Travelling through many small towns in Belgium it struck us that by far the most popular restaurants along the way were Chinese and Italian ones whereas in Antwerp city there was an abundance of every kind of cuisine. We even saw a shop selling Australian icecream which I never thought of as being an Australian specialty.
Our campsite was only 15minutes from the city and we met an 81year old Englishman who had been coming to the campsite for 37years. It may have been new at that time but now it was a fairly tired looking place.
We got into the old part of the city early and walked from Rooseveldplaat down to Groeneplaat or main square where the closing festival for Antwerp Pride was being set up for later in the day. We found a wonderful bakery/cafe one street away from the main square. We could sit and watch the baker at work at the back of the cafe while enjoying a glass of prosecco with my breakfast. A pity this isn’t possible in Australia with it’s liquor laws! There was also an abundance of Belgium pubs and Belgium chocolate shops.
We joined a small group on a two hour free walking tour and our guide Bart was excellent in showing us the most historically important parts of the city as well as giving us much information of the history of Antwerp and it’s legends involving giants,demons and their deeds.
At the end of the tour Bart our guide gave us coupons for a free beer and I wanted to try a Belgian beer so we made our way to ‘Elfde Gebod’ beer restaurant which was covered inside with the most amazing collection of religious statues. Very unusual to say the least but the blonde beer I had was excellent. There was a lot of music in the main square from 1.30pm and in various locations which made for a festival atmosphere. There were thousands of people in the city but it was still comfortable walking along the main shopping street which was very wide.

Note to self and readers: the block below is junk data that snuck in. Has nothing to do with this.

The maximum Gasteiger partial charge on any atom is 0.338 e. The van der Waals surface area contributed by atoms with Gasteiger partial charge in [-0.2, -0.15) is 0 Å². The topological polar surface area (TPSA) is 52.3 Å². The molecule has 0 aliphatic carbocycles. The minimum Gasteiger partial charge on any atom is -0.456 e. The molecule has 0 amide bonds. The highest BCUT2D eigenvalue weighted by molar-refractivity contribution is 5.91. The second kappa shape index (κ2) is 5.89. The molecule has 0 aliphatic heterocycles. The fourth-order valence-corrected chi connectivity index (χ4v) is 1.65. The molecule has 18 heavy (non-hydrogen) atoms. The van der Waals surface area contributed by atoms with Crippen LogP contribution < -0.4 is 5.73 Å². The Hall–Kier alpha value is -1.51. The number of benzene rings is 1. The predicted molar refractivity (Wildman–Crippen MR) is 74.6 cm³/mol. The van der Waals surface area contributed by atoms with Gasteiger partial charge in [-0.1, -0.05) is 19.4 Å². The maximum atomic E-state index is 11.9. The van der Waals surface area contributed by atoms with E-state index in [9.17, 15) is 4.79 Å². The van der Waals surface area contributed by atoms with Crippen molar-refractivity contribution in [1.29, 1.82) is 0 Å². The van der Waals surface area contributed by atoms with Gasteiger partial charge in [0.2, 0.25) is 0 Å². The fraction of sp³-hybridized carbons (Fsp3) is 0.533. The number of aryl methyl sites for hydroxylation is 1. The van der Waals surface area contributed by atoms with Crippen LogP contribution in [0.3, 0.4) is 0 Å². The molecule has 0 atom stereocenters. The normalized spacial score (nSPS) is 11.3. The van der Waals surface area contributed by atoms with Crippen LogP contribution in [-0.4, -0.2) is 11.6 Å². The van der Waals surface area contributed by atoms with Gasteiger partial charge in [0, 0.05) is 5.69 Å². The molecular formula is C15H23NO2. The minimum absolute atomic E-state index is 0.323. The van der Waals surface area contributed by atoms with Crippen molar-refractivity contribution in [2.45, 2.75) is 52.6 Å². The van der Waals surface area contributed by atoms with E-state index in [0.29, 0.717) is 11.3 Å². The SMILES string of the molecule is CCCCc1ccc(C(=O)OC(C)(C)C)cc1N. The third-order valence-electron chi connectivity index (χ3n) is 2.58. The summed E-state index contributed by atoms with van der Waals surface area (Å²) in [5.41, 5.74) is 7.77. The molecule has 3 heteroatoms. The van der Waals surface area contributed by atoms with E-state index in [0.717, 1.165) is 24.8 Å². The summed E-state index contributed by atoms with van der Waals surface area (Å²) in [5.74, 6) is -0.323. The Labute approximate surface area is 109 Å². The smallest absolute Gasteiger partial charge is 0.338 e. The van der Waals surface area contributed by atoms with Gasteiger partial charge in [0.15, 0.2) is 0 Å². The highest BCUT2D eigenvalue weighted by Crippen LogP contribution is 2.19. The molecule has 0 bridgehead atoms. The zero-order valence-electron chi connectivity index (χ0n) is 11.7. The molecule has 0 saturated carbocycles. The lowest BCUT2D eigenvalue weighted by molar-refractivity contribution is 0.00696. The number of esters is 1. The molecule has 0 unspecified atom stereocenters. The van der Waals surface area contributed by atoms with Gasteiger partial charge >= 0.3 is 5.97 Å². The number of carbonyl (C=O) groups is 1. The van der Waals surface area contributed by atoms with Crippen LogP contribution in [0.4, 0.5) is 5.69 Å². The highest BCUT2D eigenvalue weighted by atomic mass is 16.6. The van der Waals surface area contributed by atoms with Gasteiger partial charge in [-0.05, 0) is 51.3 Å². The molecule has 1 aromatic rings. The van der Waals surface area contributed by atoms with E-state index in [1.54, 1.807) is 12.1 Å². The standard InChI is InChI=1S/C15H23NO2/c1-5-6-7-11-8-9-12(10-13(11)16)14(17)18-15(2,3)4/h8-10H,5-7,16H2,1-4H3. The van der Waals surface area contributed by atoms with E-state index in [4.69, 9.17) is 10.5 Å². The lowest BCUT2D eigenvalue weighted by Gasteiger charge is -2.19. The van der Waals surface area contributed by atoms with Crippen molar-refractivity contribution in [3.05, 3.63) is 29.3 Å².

We retraced our steps to spend more time exploring the Unesco museum of the publishing house of Plantin/Moretus which was fascinating and very opulent with leather embossed wall coverings and extensive wood panelling in the myriad of rooms and to Pedro Paolo Reubens beautiful house with many of his works. We bought some Belgium chocolate from ‘The Chocolate Line’ a very
expensive establishment which was previously a rich merchant’s house until Napoleon took it over and had it remodelled as the Royal Palace however he never lived there. There was also a cafe with a lovely outdoor area and the chocolate shop and a room where you could see the chocolate being made.

We found it interesting that Van Gogh had to learn how to paint and with mental illness had a sad life with little reward whereas Rembrandt was a naturally talented artist who taught many students and was very successful as was Ruebens who had to refuse many students because he was so sought after and whose students after the initial sketch worked extensively on the painting only to be retouched by Ruebens. Only the more important commissions were done exclusively by him. His house was enormous with a beautiful garden which had been carefully recreated.

Our guide told us that he thought the most beautiful train station in Europe was the one in Antwerp so after taking the metro in the wrong direction and then missing the stop (as it was not called ‘Central station’ on the platform but ‘Astrid”) we finally ended up in the station which was not only a magnificent building but it had platforms on three levels. One peculiar aspect on some of the metro lines was the use of trams. It did seem odd to see a tram on the underground.

Antwerp was definately a city worth visiting for it’s friendly people, the architecture and an interesting historical city centre.

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